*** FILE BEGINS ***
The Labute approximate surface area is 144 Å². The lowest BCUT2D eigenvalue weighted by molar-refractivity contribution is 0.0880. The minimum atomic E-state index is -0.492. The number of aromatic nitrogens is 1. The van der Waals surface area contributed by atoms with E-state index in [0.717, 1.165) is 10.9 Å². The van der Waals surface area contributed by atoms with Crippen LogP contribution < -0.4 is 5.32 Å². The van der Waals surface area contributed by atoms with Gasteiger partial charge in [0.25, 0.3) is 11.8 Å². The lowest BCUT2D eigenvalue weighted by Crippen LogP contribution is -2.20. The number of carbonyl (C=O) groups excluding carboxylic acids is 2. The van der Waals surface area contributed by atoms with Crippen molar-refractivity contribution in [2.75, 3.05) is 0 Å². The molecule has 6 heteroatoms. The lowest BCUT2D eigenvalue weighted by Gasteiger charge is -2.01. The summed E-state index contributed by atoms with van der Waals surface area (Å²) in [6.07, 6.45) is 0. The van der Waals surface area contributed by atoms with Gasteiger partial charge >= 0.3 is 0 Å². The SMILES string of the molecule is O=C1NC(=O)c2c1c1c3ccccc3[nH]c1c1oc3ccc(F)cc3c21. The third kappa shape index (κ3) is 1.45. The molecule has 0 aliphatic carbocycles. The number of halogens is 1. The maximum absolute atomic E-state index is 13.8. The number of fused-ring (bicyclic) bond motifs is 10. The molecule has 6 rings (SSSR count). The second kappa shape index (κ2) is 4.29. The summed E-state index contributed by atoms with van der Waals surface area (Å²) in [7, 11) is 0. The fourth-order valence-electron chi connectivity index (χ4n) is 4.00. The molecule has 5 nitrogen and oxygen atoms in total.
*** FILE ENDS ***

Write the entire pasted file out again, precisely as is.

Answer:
The Labute approximate surface area is 144 Å². The lowest BCUT2D eigenvalue weighted by molar-refractivity contribution is 0.0880. The minimum atomic E-state index is -0.492. The number of aromatic nitrogens is 1. The van der Waals surface area contributed by atoms with E-state index in [0.717, 1.165) is 10.9 Å². The van der Waals surface area contributed by atoms with Crippen LogP contribution < -0.4 is 5.32 Å². The van der Waals surface area contributed by atoms with Gasteiger partial charge in [0.25, 0.3) is 11.8 Å². The lowest BCUT2D eigenvalue weighted by Crippen LogP contribution is -2.20. The number of carbonyl (C=O) groups excluding carboxylic acids is 2. The van der Waals surface area contributed by atoms with Crippen molar-refractivity contribution in [2.75, 3.05) is 0 Å². The molecule has 6 heteroatoms. The lowest BCUT2D eigenvalue weighted by Gasteiger charge is -2.01. The summed E-state index contributed by atoms with van der Waals surface area (Å²) in [6.07, 6.45) is 0. The van der Waals surface area contributed by atoms with Gasteiger partial charge >= 0.3 is 0 Å². The SMILES string of the molecule is O=C1NC(=O)c2c1c1c3ccccc3[nH]c1c1oc3ccc(F)cc3c21. The third kappa shape index (κ3) is 1.45. The molecule has 0 aliphatic carbocycles. The number of halogens is 1. The maximum absolute atomic E-state index is 13.8. The number of fused-ring (bicyclic) bond motifs is 10. The molecule has 6 rings (SSSR count). The second kappa shape index (κ2) is 4.29. The summed E-state index contributed by atoms with van der Waals surface area (Å²) in [7, 11) is 0. The fourth-order valence-electron chi connectivity index (χ4n) is 4.00. The molecule has 5 nitrogen and oxygen atoms in total.